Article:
NZNO's Blog

Power, politics, and money

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Kerri Nuku, Kaiwhakahaere,
Tōpūtanga Tapuhi Kaitiaki o Aotearoa NZNO

It’s difficult to know where to start when writing this blog because there is just so much happening keeping us on the edge of our seats. Internationally we have held our breath as we have watched political tensions escalate over land, power and possessions amid the backdrop of the increasing humanitarian crises and increasing numbers of refugees and displaced communities due to war, famine, natural disasters and climate change.

Back home, the increasing cost of living, exorbitant rent prices, increasing rates and mortgage inflationary costs for those lucky enough to afford the deposit for a house, adds to our burden of economic hardship. The problem with this hardship is that these features are increasingly common among us working class folk. For many of my friends and whanau, what once may have been left over from their salary or wages once all the bills are paid is no longer there. “It’s hard to stretch the purse strings any more …that broke long ago.”

As the political tensions start to warm up towards the next elections, power, politics, and money and their order of arrangement will be what makes the difference for many of us. There are already clear signs that Māori will again become political fodder, through divisive action intent on winning votes at the cost of commitment to Te Tiriti o Waitangi.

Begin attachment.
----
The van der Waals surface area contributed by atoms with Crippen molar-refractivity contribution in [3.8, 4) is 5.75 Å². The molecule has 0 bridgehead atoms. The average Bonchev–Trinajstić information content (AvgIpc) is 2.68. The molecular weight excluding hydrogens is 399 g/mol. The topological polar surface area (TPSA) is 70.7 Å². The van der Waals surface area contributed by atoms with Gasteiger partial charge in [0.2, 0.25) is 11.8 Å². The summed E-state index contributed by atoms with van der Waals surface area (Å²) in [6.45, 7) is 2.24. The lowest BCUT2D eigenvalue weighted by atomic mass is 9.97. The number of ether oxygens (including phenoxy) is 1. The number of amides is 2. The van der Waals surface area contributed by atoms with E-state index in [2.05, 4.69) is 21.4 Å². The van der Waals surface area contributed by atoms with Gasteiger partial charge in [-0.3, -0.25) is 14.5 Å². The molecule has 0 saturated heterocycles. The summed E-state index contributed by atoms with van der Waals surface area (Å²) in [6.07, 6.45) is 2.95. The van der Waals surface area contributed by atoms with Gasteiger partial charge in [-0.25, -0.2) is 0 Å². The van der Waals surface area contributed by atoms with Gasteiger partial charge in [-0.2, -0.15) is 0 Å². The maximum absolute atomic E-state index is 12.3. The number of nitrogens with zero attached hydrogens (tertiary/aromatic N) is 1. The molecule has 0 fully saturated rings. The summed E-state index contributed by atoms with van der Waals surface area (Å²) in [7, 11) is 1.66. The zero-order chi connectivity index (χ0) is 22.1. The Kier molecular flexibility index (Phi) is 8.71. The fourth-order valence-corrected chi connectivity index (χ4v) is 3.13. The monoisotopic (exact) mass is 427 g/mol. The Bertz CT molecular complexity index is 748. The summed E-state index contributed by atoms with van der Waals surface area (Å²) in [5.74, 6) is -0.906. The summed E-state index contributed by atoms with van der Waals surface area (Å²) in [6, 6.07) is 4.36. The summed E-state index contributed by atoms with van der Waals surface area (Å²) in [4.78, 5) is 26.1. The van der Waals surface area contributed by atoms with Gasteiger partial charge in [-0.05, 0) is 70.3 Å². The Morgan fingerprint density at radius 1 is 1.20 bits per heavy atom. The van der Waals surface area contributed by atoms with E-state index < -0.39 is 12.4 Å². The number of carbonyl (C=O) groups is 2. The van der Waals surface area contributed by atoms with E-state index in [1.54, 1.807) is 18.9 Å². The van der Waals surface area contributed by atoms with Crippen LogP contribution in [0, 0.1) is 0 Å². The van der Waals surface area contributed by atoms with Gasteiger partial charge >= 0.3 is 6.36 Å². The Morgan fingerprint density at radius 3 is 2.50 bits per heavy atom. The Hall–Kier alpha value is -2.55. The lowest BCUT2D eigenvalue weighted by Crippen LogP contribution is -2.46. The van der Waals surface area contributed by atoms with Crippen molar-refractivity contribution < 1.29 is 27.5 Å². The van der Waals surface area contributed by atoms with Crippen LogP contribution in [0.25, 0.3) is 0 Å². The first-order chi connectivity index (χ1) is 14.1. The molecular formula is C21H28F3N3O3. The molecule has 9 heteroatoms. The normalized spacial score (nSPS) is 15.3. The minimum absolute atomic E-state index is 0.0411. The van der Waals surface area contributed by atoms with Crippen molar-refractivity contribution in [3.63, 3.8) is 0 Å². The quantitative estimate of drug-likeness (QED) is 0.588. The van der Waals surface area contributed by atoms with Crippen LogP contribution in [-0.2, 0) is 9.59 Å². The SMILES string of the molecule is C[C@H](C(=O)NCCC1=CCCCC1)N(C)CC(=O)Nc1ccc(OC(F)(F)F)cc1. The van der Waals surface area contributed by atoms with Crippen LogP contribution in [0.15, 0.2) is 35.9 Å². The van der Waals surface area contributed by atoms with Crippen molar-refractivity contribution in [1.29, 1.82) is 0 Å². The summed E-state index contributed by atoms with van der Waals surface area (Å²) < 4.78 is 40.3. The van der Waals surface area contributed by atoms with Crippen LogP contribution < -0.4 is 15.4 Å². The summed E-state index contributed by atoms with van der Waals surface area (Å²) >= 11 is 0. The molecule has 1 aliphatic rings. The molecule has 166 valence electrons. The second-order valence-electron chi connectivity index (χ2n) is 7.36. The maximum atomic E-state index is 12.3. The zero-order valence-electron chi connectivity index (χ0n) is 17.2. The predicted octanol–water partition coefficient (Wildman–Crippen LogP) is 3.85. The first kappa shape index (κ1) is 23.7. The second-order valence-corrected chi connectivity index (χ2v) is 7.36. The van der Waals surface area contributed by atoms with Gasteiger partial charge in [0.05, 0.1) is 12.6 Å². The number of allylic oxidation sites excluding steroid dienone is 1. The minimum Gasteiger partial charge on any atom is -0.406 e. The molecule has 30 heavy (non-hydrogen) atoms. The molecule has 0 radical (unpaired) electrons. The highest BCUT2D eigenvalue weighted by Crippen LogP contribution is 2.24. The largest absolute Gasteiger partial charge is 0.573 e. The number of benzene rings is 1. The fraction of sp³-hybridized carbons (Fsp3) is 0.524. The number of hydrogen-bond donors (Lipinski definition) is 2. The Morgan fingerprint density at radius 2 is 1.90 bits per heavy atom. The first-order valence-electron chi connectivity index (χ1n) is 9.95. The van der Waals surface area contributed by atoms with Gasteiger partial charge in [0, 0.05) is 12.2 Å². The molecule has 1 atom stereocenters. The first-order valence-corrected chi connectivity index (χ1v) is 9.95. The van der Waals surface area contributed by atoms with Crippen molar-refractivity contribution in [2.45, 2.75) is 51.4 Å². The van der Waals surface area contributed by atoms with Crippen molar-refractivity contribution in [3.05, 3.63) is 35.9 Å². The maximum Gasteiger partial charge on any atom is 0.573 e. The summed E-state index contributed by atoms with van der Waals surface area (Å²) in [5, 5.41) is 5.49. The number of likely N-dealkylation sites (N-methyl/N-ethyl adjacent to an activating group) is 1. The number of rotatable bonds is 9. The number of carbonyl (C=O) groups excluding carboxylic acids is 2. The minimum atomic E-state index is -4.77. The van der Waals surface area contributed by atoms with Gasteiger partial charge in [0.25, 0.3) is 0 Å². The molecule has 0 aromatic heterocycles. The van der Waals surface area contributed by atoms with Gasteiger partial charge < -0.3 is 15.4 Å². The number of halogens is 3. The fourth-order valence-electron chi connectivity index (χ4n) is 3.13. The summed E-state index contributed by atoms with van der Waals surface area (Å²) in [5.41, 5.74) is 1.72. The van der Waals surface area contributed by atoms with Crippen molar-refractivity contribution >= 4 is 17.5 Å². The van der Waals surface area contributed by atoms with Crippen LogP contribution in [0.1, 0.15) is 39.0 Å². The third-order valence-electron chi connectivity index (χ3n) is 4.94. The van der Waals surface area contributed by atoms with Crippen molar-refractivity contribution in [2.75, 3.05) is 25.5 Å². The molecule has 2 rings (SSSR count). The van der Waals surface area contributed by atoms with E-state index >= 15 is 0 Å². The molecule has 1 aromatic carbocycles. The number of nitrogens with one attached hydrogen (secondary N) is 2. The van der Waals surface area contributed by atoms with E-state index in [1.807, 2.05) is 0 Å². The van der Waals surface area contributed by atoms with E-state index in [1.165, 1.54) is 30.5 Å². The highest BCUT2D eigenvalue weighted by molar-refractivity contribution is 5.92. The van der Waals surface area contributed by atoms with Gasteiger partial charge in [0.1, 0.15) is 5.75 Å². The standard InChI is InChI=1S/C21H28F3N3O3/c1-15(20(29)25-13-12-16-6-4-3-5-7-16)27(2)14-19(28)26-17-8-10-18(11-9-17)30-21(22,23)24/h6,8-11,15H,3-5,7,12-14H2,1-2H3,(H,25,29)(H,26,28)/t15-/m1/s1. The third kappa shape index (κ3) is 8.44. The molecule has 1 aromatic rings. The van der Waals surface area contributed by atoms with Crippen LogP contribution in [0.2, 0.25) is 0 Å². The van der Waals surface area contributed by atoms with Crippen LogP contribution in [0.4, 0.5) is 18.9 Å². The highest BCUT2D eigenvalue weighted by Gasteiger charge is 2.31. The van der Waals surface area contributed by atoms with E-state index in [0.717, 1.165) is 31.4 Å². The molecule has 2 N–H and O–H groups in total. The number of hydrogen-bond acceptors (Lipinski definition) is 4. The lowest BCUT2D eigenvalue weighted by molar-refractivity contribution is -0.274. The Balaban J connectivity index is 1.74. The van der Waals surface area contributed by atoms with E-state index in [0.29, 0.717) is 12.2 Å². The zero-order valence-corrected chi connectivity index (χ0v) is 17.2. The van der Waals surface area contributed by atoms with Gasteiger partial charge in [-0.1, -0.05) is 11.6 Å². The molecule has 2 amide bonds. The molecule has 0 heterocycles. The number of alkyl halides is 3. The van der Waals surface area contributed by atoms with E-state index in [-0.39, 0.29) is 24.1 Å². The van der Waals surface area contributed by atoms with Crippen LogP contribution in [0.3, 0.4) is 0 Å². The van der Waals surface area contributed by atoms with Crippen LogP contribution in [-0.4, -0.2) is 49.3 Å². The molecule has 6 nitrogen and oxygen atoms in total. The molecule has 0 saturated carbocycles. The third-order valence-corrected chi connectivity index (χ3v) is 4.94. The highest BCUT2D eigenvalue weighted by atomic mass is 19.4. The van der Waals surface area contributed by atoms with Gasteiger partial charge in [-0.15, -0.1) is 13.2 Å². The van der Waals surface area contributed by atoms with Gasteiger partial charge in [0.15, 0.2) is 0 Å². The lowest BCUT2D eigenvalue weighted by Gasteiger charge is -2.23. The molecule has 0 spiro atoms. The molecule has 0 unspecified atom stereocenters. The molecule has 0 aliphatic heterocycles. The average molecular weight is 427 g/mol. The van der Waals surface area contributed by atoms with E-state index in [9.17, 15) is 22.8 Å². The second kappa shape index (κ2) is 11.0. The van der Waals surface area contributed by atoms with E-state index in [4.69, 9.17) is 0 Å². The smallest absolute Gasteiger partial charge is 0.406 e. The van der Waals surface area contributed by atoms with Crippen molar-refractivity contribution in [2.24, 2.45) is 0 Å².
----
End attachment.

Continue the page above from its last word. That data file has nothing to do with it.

Without even trying to address the obvious issues in the health sector let alone the issues for nurses and all health care workers and all working-class people, I can’t help but wonder what the future for the nursing profession will look like. 

Over the years and as early as the 1889 women have been calling for better pay and working conditions. We have well documented evidence of the ignorance and inaction of governments over the centuries to take affirmative action to do anything meaningful and sustainable to ensure working conditions and pay for nurses and health care workers.

Our Pay Equity celebrations earlier this year have been short-lived as we find ourselves in Employment Court seeking a determination and direction. Again, we are reminded that we don’t hold power. While Pay Equity may have been an attempt to address gender discrimination, it has not gone far enough to change attitudes, behaviour and practice. As a predominantly female workforce we still have some way to go to make sustained change. Mindful of course that these rates are not available to nurses outside of Te Whatu Ora services.

COVID-19 exposed an already fragile health system, eroded by successive governments lack of investment in terms of facility appropriateness, models of care, human resources for health, working conditions and responsiveness to the community in which we serve. These cracks were laid bare due to the sheer size, scale and speed of the pandemic on our system health system which could not withstand the sustained impact. 

We continue to raise the relenting issues of working conditions and pay, especially in response to the “impact of COVID”, however now given the nursing workforce shortage nationally and internationally we will need to consider the development of our workforce. At the latest Manatu Hauora Hui, the gathering of health care workers, was an initial discuss to collectively look at work a future workforce may look like, an opportunity to start for redesigning considering newly established Te Whatu Ora and Te Aka Whai Ora and stand up of the Iwi Māori Partnership Boards. It looks to advance opportunities for healthcare workers, Kaimahi and Kai awhina workforce, potential changes to learning opportunities and credentialing, nursing council is currently working on changes to the Enrolled Nurses Scope and design, but until these groups are involved in any consultation of about them – we will continue to be done too.

I hear constantly our workforce is tired, burnt-out, frustrated and angry, but what we do together will determine what happens tomorrow.

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